Amy and Joe Krese wanted their two-year-old son to be a big brother. After three miscarriages, their dream was finally coming true.
Amy was pregnant with a baby girl, Lydia.
She’d made it to her 20-week ultrasound scan. “We thought the fear for this pregnancy was behind us,” Amy remembers. But the scan revealed that Lydia had a bilateral congenital diaphragmatic hernia in the muscle separating her chest and abdomen.
Lydia’s abdominal organs had moved upward and crowded her chest. Her lungs were just two tiny slivers on the ultrasound screen and had no room to grow and develop. Instead of preparing to welcome their baby at her birth, Amy and Joe prepared to say goodbye.
“No matter what the outcome was going to be, we had a lot of comfort in knowing that she was in the best hands possible at Texas Children’s. We felt like we had the best counsel from doctors and the best support system -- and if there was something that was worth trying, we would find it there,” recalls Amy.
Then it happened…one month after Amy had gotten Lydia’s devastating diagnosis, she got the call she hadn’t dared to let herself hope for. Her doctors at Texas Children’s had found a possibility.
There was an experimental procedure called fetal endoscopic tracheal occlusion. A balloon would be inserted into Lydia’s trachea, while she was still in utero, preventing the fluid produced by her developing lungs from escaping. The trapped fluid would stretch the lungs, stimulating growth.
It wasn’t a guarantee and it wasn’t a cure, and if Lydia survived beyond the delivery room, she would still need life support and surgery. But it was hope -- the kind of groundbreaking hope that isn’t possible at most other hospitals.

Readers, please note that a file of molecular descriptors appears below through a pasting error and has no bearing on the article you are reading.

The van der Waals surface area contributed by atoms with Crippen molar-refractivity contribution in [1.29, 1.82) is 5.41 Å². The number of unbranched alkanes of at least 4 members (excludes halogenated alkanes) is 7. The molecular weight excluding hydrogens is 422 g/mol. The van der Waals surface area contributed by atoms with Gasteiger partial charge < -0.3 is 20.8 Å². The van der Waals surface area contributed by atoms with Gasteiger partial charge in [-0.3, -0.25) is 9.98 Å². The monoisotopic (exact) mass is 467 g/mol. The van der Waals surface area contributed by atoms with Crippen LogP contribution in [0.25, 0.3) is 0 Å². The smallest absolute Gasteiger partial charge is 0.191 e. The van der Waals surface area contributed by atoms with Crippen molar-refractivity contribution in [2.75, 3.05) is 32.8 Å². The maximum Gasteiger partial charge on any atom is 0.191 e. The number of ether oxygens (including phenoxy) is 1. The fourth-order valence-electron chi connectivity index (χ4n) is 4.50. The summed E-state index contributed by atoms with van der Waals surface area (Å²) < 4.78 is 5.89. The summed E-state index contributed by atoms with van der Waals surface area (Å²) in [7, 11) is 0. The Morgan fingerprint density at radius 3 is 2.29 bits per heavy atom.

It’s this sort of hope that makes Texas Children’s so unique. Lydia had a chance. And for Amy and Joe, that was everything.
The procedure worked. Her lungs grew. After six weeks, doctors removed the balloon in January 2017. Her mother held her briefly while a doctor took a few photos, and then she was intubated.
Moments like these made Amy’s time at Texas Children’s feel positive, despite the fear and worry. Everyone was “so honest with us from the very beginning, supportive of what we wanted to do… including us in decisions, being positive, but also very realistic,” she says.
Lydia had surgery three days later to repair her diaphragm and spent 80 days in the neonatal intensive care unit (NICU). Then, holding back tears, Amy and Joe said goodbye -- not to Lydia, but to the NICU team that helped save her. Lydia still needed oxygen and a feeding tube, but she could go home.
“The hours of research, the equipment, the time and money -- and the investment in this one experimental procedure -- is not something you think about until it’s your loved one,” said Amy. “My hope is that all families and all kids have the same access to such great care.”
Today, Lydia is 15 months old. She’s in occupational, physical, developmental, and feeding therapy and is quickly catching up with others her age.”